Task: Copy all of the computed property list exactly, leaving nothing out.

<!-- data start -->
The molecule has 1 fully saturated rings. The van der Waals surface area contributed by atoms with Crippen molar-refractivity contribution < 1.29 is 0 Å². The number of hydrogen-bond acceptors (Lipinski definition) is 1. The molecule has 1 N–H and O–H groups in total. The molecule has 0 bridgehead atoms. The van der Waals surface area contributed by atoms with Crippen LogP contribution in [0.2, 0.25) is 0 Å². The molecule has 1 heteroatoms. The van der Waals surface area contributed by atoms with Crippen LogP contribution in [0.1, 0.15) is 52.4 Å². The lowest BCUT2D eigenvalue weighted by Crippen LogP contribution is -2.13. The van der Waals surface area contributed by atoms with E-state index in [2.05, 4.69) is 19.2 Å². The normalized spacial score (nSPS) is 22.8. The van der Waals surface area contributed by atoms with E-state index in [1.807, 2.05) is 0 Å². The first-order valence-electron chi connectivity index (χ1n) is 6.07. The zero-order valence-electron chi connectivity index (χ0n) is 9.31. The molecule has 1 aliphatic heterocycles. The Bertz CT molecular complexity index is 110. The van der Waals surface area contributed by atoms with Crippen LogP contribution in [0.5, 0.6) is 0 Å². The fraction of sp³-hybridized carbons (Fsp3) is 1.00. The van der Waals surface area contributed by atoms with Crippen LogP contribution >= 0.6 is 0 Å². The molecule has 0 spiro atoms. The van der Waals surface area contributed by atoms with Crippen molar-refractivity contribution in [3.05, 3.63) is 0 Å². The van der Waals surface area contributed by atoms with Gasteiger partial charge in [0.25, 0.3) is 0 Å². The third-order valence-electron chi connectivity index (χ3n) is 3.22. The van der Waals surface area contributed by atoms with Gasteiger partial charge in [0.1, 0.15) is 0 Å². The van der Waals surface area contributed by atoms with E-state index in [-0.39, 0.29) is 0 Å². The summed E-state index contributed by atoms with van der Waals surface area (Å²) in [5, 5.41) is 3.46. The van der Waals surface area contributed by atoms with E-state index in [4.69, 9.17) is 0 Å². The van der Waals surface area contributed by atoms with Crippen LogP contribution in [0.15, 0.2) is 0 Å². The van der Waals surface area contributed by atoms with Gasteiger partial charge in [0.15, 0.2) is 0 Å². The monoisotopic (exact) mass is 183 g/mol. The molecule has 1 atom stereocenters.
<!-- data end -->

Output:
The molecule has 1 fully saturated rings. The van der Waals surface area contributed by atoms with Crippen molar-refractivity contribution < 1.29 is 0 Å². The number of hydrogen-bond acceptors (Lipinski definition) is 1. The molecule has 1 N–H and O–H groups in total. The molecule has 0 bridgehead atoms. The van der Waals surface area contributed by atoms with Crippen LogP contribution in [0.2, 0.25) is 0 Å². The molecule has 1 heteroatoms. The van der Waals surface area contributed by atoms with Crippen LogP contribution in [0.1, 0.15) is 52.4 Å². The lowest BCUT2D eigenvalue weighted by Crippen LogP contribution is -2.13. The van der Waals surface area contributed by atoms with E-state index in [2.05, 4.69) is 19.2 Å². The normalized spacial score (nSPS) is 22.8. The van der Waals surface area contributed by atoms with E-state index in [1.807, 2.05) is 0 Å². The first-order valence-electron chi connectivity index (χ1n) is 6.07. The zero-order valence-electron chi connectivity index (χ0n) is 9.31. The molecule has 1 aliphatic heterocycles. The Bertz CT molecular complexity index is 110. The van der Waals surface area contributed by atoms with Crippen LogP contribution in [0.5, 0.6) is 0 Å². The fraction of sp³-hybridized carbons (Fsp3) is 1.00. The van der Waals surface area contributed by atoms with Crippen LogP contribution >= 0.6 is 0 Å². The molecule has 0 spiro atoms. The van der Waals surface area contributed by atoms with Crippen molar-refractivity contribution in [3.05, 3.63) is 0 Å². The van der Waals surface area contributed by atoms with Gasteiger partial charge in [0.25, 0.3) is 0 Å². The third-order valence-electron chi connectivity index (χ3n) is 3.22. The van der Waals surface area contributed by atoms with Gasteiger partial charge in [0.1, 0.15) is 0 Å². The van der Waals surface area contributed by atoms with E-state index in [-0.39, 0.29) is 0 Å². The summed E-state index contributed by atoms with van der Waals surface area (Å²) in [5, 5.41) is 3.46. The van der Waals surface area contributed by atoms with E-state index in [4.69, 9.17) is 0 Å². The van der Waals surface area contributed by atoms with Crippen LogP contribution in [0.15, 0.2) is 0 Å². The van der Waals surface area contributed by atoms with Gasteiger partial charge in [0.15, 0.2) is 0 Å². The monoisotopic (exact) mass is 183 g/mol. The molecule has 1 atom stereocenters.